Let’s start with one of the must of CPU benchmarks, the Cinebench series. We have chosen Cinebench R15, the R20 version, which is also more and more used, and finally Cinebench R23, the latest one. The scores will be given in Single-Core and Multi-Core.
Since Intel has made great announcements regarding the performance jump with its new CPUs, we will see what the results are in comparison to its previous generation, but also in comparison to its competitors.
To do so, we will use Benchmate, which at the time of our tests was in version 0.10.8. But we also tested with Benchmate beta version 0.10.9 which fixes some small bugs when using Cinebench R15. The other benchmark software we used is GeekBench. Those of you who follow us regularly will know that this is a test we are particularly fond of, and that we like to use when comparing different memory kits. Two versions will be used, Geekbench 3.4.2 and Geekbench 5.2.5, which both also have a Single-Core and Multi-Core score.
Cinebench R15 SingleThread and MultiThread :
A very popular benchmark especially by overclockers in order to compare the performance of different CPUs, but also to to measure the influence of some settings, whether it is positive or negative.. It also allows you to evaluate the optimizations of your OS, as well as your memory kit, by setting a frequency and trying to reach top scores by making as many points as possible.
Scores will be given in Single-Core and Multi-Core. Even if it is a little less used now compared to years ago, it remains a must for comparing CPUs performance, as it is one of the earliest benchmarks used by the community.
Oh… first benchmark and first sweat. We get a score of 179 points in Single-Core and 1259 in Multi-Cores with our i9-12900K. Uh, how can I put this, there’s something wrong here…
Actually, there is a bug when using Alder Lake and Windows 10 with Benchmate version 0.10.8. It’s the E-core score which is taken into account. A few days before the end of the NDA, a beta version 0.10.9 was released which solved this problem. The scores are now fixed and on point.
In Single-Core, it is our i9-12900K which reaches the top and gets the first place, ahead of the Ryzen 9 5950X. Also not far behind, notice the i5-12600K in comfortable third place.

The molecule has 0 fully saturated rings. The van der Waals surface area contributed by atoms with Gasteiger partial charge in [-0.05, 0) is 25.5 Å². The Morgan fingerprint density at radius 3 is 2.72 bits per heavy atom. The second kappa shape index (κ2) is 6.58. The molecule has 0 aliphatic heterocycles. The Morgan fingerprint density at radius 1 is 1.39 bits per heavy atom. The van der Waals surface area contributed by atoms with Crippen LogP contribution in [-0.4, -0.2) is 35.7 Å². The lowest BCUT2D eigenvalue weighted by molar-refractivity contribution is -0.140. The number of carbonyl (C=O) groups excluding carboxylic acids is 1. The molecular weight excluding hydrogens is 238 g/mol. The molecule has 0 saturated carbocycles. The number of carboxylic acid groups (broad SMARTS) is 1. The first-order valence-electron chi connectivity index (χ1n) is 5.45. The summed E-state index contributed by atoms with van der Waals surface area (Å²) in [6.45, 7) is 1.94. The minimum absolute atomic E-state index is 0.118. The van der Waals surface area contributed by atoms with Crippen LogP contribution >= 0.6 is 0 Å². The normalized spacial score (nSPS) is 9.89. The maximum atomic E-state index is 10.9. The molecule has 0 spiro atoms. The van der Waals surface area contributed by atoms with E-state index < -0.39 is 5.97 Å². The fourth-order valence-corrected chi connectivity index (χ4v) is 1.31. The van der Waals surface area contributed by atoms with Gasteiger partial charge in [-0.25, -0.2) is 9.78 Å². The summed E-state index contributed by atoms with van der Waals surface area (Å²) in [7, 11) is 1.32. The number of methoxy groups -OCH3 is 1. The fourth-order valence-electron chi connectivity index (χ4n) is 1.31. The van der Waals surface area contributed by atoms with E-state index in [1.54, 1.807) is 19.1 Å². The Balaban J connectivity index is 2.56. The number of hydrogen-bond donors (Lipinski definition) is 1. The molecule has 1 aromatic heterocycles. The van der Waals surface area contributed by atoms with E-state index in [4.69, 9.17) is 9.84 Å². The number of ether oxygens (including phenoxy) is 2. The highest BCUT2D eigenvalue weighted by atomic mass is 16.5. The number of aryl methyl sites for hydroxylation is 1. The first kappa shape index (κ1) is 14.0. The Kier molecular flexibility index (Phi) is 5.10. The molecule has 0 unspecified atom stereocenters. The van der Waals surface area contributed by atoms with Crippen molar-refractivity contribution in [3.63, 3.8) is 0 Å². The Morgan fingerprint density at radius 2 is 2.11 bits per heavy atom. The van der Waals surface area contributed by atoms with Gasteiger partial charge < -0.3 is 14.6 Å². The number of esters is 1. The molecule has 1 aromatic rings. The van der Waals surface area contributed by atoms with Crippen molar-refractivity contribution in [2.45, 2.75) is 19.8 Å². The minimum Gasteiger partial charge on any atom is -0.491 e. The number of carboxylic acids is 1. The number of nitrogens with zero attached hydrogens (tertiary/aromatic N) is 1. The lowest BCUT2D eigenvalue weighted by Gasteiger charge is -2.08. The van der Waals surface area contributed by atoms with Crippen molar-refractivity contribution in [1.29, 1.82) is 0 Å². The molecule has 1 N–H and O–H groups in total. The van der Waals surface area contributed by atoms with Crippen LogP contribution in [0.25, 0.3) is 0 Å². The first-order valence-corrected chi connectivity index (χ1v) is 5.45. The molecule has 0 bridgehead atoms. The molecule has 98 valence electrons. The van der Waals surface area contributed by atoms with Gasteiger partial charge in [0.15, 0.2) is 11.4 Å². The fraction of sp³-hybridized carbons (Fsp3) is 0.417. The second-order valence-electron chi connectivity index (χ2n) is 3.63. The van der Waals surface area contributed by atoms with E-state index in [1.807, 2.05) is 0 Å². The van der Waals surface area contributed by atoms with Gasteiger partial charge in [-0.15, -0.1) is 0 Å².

In multi-threaded mode, the Ryzen 9 5950X still holds the top spot, but is not far from the i9-12900K.
Cinebench R20 SingleThread and MultiThread :
Cinebench R20 offers similar tests to the R15 version with Single-Core and Multi-Core benchmark computing. Released in March 2019, it offers a more complex benchmark than the R15 version which had become a little too easy for CPUs with many cores. Cinebench R20 requires eight times more computing power than the R15 version, and four times more memory. It can almost be considered as a stress benchmark as it requires your CPU to be stable because of its longer duration.
The Alder Lake advantage is confirmed in Single-core with our two CPUs taking the top two spots.
Our i9-12900K manages to take the lead over the Ryzen 9 5950X in the Multi-core benchmark by a pinch. Notice the position of the i5-12600K, which is ahead of all CPUs from the two previous generations of Intel’s.
Cinebench R23 Single-thread and Multi-thread :
How does this new version makes a difference compared to the previous ones? First of all, it is designed to be closer to real word use when it translates into scores, depending on what CPU you are using.
As a reminder, Cinebench only tests the capabilities of your CPU in single-thread or multi-thread. But the main difference with this benchmark, is a feature which makes the test lasts 10 minutes by default ! MAXON’s idea with Cinebench R23 is to provide a benchmark that will allow to test a certain stability in terms of temperature and boost frequencies. We will test there the quick version.
The different versions of Cinebench give similar results both with our i5-12900K and i9-12600K, dominating the other CPUs.
Same applies for multi-core, with the advantage going to team blue, and again, the i5 is able to perfectly position itself against the Rocket Lake and Comet Lake.
Geekbench 3.4.2 Single-Thread and Multi-Thread :
This benchmark is available in several revisions, version 5 having just been released a few weeks ago. After a series of different computing algorithms, you get two scores : one in single-thread and one in multi-thread. The version used for the tests is 3.4.2.
The trend continues and meets our expectations performance wise, the Alder Lakes have made a huge performance leap in single-thread compared to the two previous generations.
Nothing to report in the multi-thread benchmark, where the ranking looks the same as the previous ones.
GeekBench 5.2.5 Single-Thread and Multi-Thread :
This is the latest version of the GeekBench software, and is becoming more and more widespread, even being used now by tech journalists. It allows, just like Geekbench 3, to assess memory and processor performance through a sequence of computation benchmarks.
Latest and most widely used benchmark, in single-thread the i9-11900K stands out at the top between the i9-12900K at 1st place and the i5-12600K reaching 3rd place. .
In multi-thread, our i9-12900K blows everything away, taking no less than 4010 points off the Ryzen 9 5950X. Our i5-12600K manages to have its place on the podium, overtaking the Ryzen 9 5900X for the first time.